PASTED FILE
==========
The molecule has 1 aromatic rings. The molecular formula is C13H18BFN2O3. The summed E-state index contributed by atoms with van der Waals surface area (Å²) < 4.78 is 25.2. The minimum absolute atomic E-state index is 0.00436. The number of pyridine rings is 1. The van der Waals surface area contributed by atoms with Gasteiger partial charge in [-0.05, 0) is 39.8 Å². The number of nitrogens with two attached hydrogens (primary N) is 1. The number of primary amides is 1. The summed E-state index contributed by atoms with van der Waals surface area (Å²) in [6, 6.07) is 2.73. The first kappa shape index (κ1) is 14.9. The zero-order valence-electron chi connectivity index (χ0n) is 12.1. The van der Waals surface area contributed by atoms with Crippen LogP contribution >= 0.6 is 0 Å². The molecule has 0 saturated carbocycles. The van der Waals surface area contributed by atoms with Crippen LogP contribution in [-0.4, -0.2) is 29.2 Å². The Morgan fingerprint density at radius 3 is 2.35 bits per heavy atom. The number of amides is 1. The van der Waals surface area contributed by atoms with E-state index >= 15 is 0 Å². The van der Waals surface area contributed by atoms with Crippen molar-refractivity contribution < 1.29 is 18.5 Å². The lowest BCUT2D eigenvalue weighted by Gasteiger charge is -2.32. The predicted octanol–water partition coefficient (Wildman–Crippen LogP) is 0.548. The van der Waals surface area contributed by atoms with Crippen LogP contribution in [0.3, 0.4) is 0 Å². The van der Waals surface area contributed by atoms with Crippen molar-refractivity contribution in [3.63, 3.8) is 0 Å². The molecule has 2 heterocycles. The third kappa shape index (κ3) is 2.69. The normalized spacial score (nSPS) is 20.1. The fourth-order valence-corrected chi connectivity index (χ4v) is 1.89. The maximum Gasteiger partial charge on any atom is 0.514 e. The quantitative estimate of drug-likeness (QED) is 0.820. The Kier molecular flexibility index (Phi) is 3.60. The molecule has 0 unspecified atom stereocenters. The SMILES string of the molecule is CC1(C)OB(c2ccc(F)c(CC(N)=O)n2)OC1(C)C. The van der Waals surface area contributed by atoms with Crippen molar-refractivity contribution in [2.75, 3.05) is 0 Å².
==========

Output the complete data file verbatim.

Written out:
The molecule has 1 aromatic rings. The molecular formula is C13H18BFN2O3. The summed E-state index contributed by atoms with van der Waals surface area (Å²) < 4.78 is 25.2. The minimum absolute atomic E-state index is 0.00436. The number of pyridine rings is 1. The van der Waals surface area contributed by atoms with Gasteiger partial charge in [-0.05, 0) is 39.8 Å². The number of nitrogens with two attached hydrogens (primary N) is 1. The number of primary amides is 1. The summed E-state index contributed by atoms with van der Waals surface area (Å²) in [6, 6.07) is 2.73. The first kappa shape index (κ1) is 14.9. The zero-order valence-electron chi connectivity index (χ0n) is 12.1. The van der Waals surface area contributed by atoms with Crippen LogP contribution >= 0.6 is 0 Å². The molecule has 0 saturated carbocycles. The van der Waals surface area contributed by atoms with Crippen LogP contribution in [-0.4, -0.2) is 29.2 Å². The Morgan fingerprint density at radius 3 is 2.35 bits per heavy atom. The number of amides is 1. The van der Waals surface area contributed by atoms with E-state index >= 15 is 0 Å². The van der Waals surface area contributed by atoms with Crippen molar-refractivity contribution < 1.29 is 18.5 Å². The lowest BCUT2D eigenvalue weighted by Gasteiger charge is -2.32. The predicted octanol–water partition coefficient (Wildman–Crippen LogP) is 0.548. The van der Waals surface area contributed by atoms with Crippen LogP contribution in [0.3, 0.4) is 0 Å². The van der Waals surface area contributed by atoms with Crippen molar-refractivity contribution in [3.63, 3.8) is 0 Å². The molecule has 2 heterocycles. The third kappa shape index (κ3) is 2.69. The normalized spacial score (nSPS) is 20.1. The fourth-order valence-corrected chi connectivity index (χ4v) is 1.89. The maximum Gasteiger partial charge on any atom is 0.514 e. The quantitative estimate of drug-likeness (QED) is 0.820. The Kier molecular flexibility index (Phi) is 3.60. The molecule has 0 unspecified atom stereocenters. The SMILES string of the molecule is CC1(C)OB(c2ccc(F)c(CC(N)=O)n2)OC1(C)C. The van der Waals surface area contributed by atoms with Crippen molar-refractivity contribution in [2.75, 3.05) is 0 Å².